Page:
On the occasion of Vivian Gornick’s The Odd Woman and the City being published, and a friend texting me photos of random pages of Gornick’s backlist, I said, Fine, and ordered a bunch of her books from Powell’s. I’d read her best book, Fierce Attachments on a road trip a few years ago; I was 30 weeks pregnant and the bookstore owner confessed she was pregnant, too. When she sighed and proclaimed her love for the book as she rung up my purchase, I knew it was brought to me by fate. We became friends and I sent her a box full of baby clothes. I read the rest of Gornick’s books this year like they were the key to something, though none of them touches Fierce Attachments. The End of The Novel of Love felt a lot like a brilliant incisive woman writing on Tumblr, full of the sort of projection and assumption and familiarity that is absent from more traditional criticism. In other words, I loved it. The Situation and the Story was that kind of clarifying reading experience where the clarity might be a delusion but at least you have the confidence, the reassurance, of clarity. Months later I couldn’t tell you what I took from The Situation and The Story aside from that mental cheering and gratitude for a book coming into your life at the exact right time you think you need it (for me, I was finishing a nonfiction book proposal). The Odd Woman And The City itself seemed sharp and funny and a little sad. Did it ever really cohere? Transcend? I’m not sure, but I am grateful to have spent time inside her head.

After that, propelled forward by fate, the final Neapolitan novel from Elena Ferrante was coming out, so I finally GAVE IN and bought the first two books, My Brilliant Friend and The Story of a New Name. My initial reaction was something like, “What is this shit, enough with these dolls!” But then I got sucked into what was one of the most satisfying reading experiences of my life. I finished these books in the course of a few days, stopping only to drive to the bookstore one late afternoon, cursing myself for not buying all of them at once. When I finished all four I was bereft. I was mad at Ferrante. I thought she screwed up the ending. Really, I was mad it was over.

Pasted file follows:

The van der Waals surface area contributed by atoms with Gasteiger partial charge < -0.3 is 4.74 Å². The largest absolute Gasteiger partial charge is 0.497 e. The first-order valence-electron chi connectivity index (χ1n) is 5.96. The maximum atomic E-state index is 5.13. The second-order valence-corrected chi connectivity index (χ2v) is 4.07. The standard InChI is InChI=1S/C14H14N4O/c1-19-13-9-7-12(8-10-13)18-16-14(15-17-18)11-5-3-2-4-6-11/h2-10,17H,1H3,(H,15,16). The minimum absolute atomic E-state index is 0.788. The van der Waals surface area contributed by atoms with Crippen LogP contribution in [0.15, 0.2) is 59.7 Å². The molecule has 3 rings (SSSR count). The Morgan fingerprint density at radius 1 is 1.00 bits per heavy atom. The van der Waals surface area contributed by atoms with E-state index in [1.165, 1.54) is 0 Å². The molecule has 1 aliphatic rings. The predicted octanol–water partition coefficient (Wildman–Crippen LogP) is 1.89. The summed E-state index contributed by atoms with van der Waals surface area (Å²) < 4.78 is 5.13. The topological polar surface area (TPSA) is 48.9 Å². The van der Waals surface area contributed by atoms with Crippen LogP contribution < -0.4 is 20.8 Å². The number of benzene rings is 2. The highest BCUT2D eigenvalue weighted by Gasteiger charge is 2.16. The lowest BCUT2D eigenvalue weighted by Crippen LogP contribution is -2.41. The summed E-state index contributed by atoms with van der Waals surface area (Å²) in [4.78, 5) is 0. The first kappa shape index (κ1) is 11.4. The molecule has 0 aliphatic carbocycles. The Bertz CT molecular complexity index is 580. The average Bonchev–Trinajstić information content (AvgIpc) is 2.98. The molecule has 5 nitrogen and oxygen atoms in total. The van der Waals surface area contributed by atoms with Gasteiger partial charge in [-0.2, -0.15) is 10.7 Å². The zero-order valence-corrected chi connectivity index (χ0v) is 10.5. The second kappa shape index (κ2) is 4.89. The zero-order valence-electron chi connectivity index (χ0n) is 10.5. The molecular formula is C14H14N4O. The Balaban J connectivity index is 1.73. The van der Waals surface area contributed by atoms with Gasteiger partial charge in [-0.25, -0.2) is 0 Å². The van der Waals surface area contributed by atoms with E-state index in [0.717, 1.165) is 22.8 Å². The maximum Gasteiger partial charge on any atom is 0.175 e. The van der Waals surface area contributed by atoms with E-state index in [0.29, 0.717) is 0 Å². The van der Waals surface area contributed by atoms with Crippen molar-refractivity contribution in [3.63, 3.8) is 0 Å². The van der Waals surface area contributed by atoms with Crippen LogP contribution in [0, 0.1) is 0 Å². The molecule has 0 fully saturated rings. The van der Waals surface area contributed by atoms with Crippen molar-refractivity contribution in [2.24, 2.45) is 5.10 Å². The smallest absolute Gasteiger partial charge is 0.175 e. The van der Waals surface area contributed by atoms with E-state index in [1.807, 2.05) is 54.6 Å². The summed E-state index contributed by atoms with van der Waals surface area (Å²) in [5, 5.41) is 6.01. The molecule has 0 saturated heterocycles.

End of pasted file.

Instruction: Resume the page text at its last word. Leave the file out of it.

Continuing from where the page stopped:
I didn’t read anything for awhile, or nothing memorable. How do you follow Ferrante? After a few weeks of false starts and Googling furiously to try and figure out Ferrante’s secret identity, I found my cure: Barbara Comyns. I knew of her from an Emily Books pick: Who Was Changed and Who Was Dead, brilliantly reissued by The Dorothy Project, and still unread by me. I have learned in my time as a reader that the writers Emily Books publishes will always be the ones people come to be obsessed with, even if it takes, regrettably, a few years. Elena Ferrante! Eve Babitz! Ellen Willis. Eileen Myles. Those are just the people whose names start with E, for fuck’s sake. Renata Adler! Nell Zink! I could go on. Resistance is foolish.